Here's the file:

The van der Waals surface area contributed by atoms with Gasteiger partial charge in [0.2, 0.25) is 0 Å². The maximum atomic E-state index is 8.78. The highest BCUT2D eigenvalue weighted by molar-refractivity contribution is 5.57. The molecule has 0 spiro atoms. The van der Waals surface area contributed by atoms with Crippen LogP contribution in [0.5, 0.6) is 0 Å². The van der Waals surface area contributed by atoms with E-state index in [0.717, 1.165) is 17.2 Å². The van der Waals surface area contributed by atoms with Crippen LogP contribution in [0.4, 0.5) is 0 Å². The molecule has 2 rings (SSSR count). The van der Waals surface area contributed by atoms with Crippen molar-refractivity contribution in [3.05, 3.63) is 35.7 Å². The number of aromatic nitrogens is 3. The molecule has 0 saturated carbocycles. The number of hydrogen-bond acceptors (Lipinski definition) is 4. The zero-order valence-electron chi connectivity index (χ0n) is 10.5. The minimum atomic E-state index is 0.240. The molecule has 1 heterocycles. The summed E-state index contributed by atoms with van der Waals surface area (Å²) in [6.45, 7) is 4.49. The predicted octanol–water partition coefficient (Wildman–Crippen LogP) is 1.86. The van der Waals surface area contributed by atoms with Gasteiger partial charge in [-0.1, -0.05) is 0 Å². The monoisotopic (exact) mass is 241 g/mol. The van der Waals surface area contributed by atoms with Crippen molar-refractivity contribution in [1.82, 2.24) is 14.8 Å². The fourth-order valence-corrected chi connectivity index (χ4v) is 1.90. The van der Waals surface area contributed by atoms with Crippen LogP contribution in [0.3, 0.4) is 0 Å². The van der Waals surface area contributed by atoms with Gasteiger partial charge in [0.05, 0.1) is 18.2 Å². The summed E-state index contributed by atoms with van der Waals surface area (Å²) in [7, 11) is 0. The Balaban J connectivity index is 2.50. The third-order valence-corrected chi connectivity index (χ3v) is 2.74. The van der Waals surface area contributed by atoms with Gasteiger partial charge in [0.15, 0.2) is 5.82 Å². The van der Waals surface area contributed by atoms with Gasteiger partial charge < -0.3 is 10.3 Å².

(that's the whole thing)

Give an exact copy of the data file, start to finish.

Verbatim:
The van der Waals surface area contributed by atoms with Gasteiger partial charge in [0.2, 0.25) is 0 Å². The maximum atomic E-state index is 8.78. The highest BCUT2D eigenvalue weighted by molar-refractivity contribution is 5.57. The molecule has 0 spiro atoms. The van der Waals surface area contributed by atoms with Crippen LogP contribution in [0.5, 0.6) is 0 Å². The van der Waals surface area contributed by atoms with E-state index in [0.717, 1.165) is 17.2 Å². The van der Waals surface area contributed by atoms with Crippen LogP contribution in [0.4, 0.5) is 0 Å². The molecule has 2 rings (SSSR count). The van der Waals surface area contributed by atoms with Crippen molar-refractivity contribution in [3.05, 3.63) is 35.7 Å². The number of aromatic nitrogens is 3. The molecule has 0 saturated carbocycles. The number of hydrogen-bond acceptors (Lipinski definition) is 4. The zero-order valence-electron chi connectivity index (χ0n) is 10.5. The minimum atomic E-state index is 0.240. The molecule has 1 heterocycles. The summed E-state index contributed by atoms with van der Waals surface area (Å²) in [6.45, 7) is 4.49. The predicted octanol–water partition coefficient (Wildman–Crippen LogP) is 1.86. The van der Waals surface area contributed by atoms with Gasteiger partial charge in [-0.1, -0.05) is 0 Å². The monoisotopic (exact) mass is 241 g/mol. The van der Waals surface area contributed by atoms with Crippen molar-refractivity contribution in [1.82, 2.24) is 14.8 Å². The fourth-order valence-corrected chi connectivity index (χ4v) is 1.90. The van der Waals surface area contributed by atoms with Crippen LogP contribution in [0.3, 0.4) is 0 Å². The van der Waals surface area contributed by atoms with Gasteiger partial charge in [0.05, 0.1) is 18.2 Å². The summed E-state index contributed by atoms with van der Waals surface area (Å²) in [7, 11) is 0. The Balaban J connectivity index is 2.50. The third-order valence-corrected chi connectivity index (χ3v) is 2.74. The van der Waals surface area contributed by atoms with Gasteiger partial charge in [0.15, 0.2) is 5.82 Å². The van der Waals surface area contributed by atoms with Gasteiger partial charge < -0.3 is 10.3 Å².